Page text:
But numerous hurdles remain. And key sticking points could still unravel efforts to bring back the 2015 deal under which Iran received billions of dollars in sanctions relief in exchange for curbs on its nuclear program intended to prevent it from developing an atomic weapon.
Even US supporters of an agreement are no longer referring to the “longer and stronger” deal that they had initially set out to win when indirect negotiations with Iran began last spring. And, on the Iranian side, demands for greater US sanctions relief than the administration appears willing or able to promise could undercut the push to revive the agreement.
In Washington, the Biden administration faces considerable political opposition to returning to the 2015 deal from both Democrats and Republicans in Congress who remain unconvinced that it is in US national security interests.
“I intend to systematically fight the implementation of this catastrophic deal, and will work with my colleagues to ensure that it is blocked and eventually reversed in January 2025,” said Republican Senator Ted Cruz of Texas.
The recent indictment of an Iranian for plotting to murder Trump’s former national security adviser John Bolton and the attack by an apparent Iran sympathiser on the author Salman Rushdie have further contributed to doubts that Iran can be trusted.
The latest draft does not include Tehran’s demand that the US lift the terrorism designation of Iran’s Revolutionary Guards Corps, and Iran has stepped back from a demand that the International Atomic Energy Agency close its investigation into unexplained traces of uranium at three undeclared sites, according to a senior administration official who requested anonymity to discuss ongoing efforts to resurrect the deal.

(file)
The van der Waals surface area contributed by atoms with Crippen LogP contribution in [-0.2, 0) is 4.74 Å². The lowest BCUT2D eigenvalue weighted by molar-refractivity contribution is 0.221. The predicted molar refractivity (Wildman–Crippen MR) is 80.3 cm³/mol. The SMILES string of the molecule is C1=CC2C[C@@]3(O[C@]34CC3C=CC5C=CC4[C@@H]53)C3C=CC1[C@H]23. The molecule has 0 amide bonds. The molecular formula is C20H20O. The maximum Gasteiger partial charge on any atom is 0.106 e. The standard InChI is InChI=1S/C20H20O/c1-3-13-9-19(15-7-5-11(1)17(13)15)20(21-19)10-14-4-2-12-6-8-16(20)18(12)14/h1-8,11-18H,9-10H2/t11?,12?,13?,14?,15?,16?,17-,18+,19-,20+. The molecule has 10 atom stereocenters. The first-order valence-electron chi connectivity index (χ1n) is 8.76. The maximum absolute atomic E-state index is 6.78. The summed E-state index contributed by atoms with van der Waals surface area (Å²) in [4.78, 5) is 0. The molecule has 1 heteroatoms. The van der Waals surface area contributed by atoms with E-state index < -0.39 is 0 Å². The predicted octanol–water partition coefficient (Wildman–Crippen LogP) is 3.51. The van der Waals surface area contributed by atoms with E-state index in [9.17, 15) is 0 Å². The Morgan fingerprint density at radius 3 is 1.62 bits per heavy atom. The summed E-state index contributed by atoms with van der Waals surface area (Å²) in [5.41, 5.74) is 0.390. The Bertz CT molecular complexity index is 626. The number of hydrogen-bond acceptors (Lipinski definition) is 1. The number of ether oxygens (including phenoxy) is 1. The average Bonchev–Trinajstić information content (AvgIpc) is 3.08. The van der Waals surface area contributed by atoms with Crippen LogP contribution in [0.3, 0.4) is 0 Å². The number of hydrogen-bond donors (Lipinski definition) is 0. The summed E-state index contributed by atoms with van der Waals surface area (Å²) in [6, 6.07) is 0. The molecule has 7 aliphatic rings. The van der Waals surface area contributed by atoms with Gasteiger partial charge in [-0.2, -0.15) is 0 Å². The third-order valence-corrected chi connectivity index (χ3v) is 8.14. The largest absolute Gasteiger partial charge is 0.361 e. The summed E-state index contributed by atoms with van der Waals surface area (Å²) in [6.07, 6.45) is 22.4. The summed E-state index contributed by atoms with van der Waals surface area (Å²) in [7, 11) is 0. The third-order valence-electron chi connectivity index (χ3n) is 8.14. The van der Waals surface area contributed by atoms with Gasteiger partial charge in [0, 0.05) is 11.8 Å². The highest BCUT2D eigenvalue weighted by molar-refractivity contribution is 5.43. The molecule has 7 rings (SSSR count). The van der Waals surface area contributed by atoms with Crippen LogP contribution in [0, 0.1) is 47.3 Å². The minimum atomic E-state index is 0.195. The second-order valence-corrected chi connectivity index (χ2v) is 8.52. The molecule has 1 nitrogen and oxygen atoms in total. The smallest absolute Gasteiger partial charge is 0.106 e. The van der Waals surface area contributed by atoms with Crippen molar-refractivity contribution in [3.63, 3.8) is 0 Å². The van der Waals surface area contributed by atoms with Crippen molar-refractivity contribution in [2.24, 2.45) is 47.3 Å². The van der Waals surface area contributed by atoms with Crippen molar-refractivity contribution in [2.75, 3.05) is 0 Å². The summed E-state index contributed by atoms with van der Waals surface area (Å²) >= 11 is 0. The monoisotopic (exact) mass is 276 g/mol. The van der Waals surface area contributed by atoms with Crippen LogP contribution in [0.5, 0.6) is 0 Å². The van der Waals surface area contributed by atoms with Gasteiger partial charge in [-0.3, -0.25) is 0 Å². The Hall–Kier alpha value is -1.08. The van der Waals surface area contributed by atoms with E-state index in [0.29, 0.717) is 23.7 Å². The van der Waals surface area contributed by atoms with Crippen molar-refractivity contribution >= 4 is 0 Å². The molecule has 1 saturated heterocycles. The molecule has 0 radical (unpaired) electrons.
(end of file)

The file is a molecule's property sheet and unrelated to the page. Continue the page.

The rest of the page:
But, rescinding the terrorism designation imposed by Trump was never a realistic demand. Not only does it fall outside the scope of the nuclear deal, it was made virtually impossible since the Bolton plot indictment, ongoing Iranian threats to other former US officials, and the Rushdie attack.
And, while Iran may have agreed to a mechanism to eventually return to the deal without the IAEA investigation being closed up front, it has said that its actual compliance with an agreement remains contingent on getting a clean bill of health from the agency.
The senior administration official said a “deal is closer than it was two weeks ago,” but cautioned that the outcome remains uncertain “as some gaps remain.”
This is not the first time US warplanes have struck Iran-backed forces in Iraq and Syria. The United States hit operational and weapons storage facilities at two locations in Syria and one in Iraq in June last year.
US forces first deployed into Syria during the Obama’s administration’s campaign against Islamic State, partnering with a Kurdish-led group called the Syrian Democratic Forces. There are about 900 American troops in Syria, most of them in the east.
But Iran-backed militias established a foothold in Syria while fighting in support of President Bashar al-Assad during Syria’s civil war.
Iranian-backed militias are heavily concentrated west of the Euphrates in Deir al-Zor province in Syria, where they get supplies from Iraq through the al-Bukamal border crossing.